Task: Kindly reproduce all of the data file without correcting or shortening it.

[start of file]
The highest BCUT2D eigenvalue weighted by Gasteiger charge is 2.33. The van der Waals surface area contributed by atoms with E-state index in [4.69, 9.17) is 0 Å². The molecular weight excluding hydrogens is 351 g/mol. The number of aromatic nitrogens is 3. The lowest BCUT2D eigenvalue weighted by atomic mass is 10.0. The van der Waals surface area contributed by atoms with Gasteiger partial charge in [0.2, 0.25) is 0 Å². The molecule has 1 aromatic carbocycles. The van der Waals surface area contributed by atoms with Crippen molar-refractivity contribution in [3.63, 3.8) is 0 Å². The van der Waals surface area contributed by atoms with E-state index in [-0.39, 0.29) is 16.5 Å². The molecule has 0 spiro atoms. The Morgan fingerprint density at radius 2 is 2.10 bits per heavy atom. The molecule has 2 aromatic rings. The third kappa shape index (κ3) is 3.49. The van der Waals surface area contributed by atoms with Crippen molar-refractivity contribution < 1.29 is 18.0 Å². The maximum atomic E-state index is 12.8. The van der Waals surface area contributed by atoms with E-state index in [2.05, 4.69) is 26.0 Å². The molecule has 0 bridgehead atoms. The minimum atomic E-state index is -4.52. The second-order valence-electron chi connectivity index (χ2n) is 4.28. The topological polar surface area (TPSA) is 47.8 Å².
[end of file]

The highest BCUT2D eigenvalue weighted by Gasteiger charge is 2.33. The van der Waals surface area contributed by atoms with E-state index in [4.69, 9.17) is 0 Å². The molecular weight excluding hydrogens is 351 g/mol. The number of aromatic nitrogens is 3. The lowest BCUT2D eigenvalue weighted by atomic mass is 10.0. The van der Waals surface area contributed by atoms with Gasteiger partial charge in [0.2, 0.25) is 0 Å². The molecule has 1 aromatic carbocycles. The van der Waals surface area contributed by atoms with Crippen molar-refractivity contribution in [3.63, 3.8) is 0 Å². The van der Waals surface area contributed by atoms with E-state index in [-0.39, 0.29) is 16.5 Å². The molecule has 0 spiro atoms. The Morgan fingerprint density at radius 2 is 2.10 bits per heavy atom. The molecule has 2 aromatic rings. The third kappa shape index (κ3) is 3.49. The van der Waals surface area contributed by atoms with Crippen molar-refractivity contribution < 1.29 is 18.0 Å². The maximum atomic E-state index is 12.8. The van der Waals surface area contributed by atoms with E-state index in [2.05, 4.69) is 26.0 Å². The molecule has 0 bridgehead atoms. The minimum atomic E-state index is -4.52. The second-order valence-electron chi connectivity index (χ2n) is 4.28. The topological polar surface area (TPSA) is 47.8 Å².